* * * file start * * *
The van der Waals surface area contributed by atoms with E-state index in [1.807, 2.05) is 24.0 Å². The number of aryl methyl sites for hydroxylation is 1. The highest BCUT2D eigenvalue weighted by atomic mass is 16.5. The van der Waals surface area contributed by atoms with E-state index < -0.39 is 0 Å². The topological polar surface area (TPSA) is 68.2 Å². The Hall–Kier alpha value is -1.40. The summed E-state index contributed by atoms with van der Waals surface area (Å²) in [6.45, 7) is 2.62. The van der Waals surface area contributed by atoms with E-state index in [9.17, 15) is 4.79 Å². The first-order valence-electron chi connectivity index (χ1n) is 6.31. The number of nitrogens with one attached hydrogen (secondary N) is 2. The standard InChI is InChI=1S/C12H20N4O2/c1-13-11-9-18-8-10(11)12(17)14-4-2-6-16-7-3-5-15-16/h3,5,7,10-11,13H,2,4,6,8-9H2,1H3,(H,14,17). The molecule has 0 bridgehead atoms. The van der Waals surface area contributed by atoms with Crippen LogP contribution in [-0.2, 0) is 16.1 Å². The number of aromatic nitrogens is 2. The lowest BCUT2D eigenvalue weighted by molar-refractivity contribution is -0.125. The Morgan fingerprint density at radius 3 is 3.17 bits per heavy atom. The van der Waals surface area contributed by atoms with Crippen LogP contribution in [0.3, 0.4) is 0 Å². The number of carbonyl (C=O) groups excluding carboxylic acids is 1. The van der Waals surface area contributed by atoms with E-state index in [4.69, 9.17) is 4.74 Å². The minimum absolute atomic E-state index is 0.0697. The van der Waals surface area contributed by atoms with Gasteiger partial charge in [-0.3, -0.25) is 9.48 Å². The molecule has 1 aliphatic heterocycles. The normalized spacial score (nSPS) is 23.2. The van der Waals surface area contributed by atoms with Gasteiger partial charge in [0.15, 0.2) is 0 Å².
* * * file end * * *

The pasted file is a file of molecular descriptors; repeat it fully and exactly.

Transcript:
The van der Waals surface area contributed by atoms with E-state index in [1.807, 2.05) is 24.0 Å². The number of aryl methyl sites for hydroxylation is 1. The highest BCUT2D eigenvalue weighted by atomic mass is 16.5. The van der Waals surface area contributed by atoms with E-state index < -0.39 is 0 Å². The topological polar surface area (TPSA) is 68.2 Å². The Hall–Kier alpha value is -1.40. The summed E-state index contributed by atoms with van der Waals surface area (Å²) in [6.45, 7) is 2.62. The van der Waals surface area contributed by atoms with E-state index in [9.17, 15) is 4.79 Å². The first-order valence-electron chi connectivity index (χ1n) is 6.31. The number of nitrogens with one attached hydrogen (secondary N) is 2. The standard InChI is InChI=1S/C12H20N4O2/c1-13-11-9-18-8-10(11)12(17)14-4-2-6-16-7-3-5-15-16/h3,5,7,10-11,13H,2,4,6,8-9H2,1H3,(H,14,17). The molecule has 0 bridgehead atoms. The van der Waals surface area contributed by atoms with Crippen LogP contribution in [-0.2, 0) is 16.1 Å². The number of aromatic nitrogens is 2. The lowest BCUT2D eigenvalue weighted by molar-refractivity contribution is -0.125. The Morgan fingerprint density at radius 3 is 3.17 bits per heavy atom. The van der Waals surface area contributed by atoms with Crippen LogP contribution in [0.3, 0.4) is 0 Å². The number of carbonyl (C=O) groups excluding carboxylic acids is 1. The van der Waals surface area contributed by atoms with E-state index in [4.69, 9.17) is 4.74 Å². The minimum absolute atomic E-state index is 0.0697. The van der Waals surface area contributed by atoms with Gasteiger partial charge in [-0.3, -0.25) is 9.48 Å². The molecule has 1 aliphatic heterocycles. The normalized spacial score (nSPS) is 23.2. The van der Waals surface area contributed by atoms with Gasteiger partial charge in [0.15, 0.2) is 0 Å².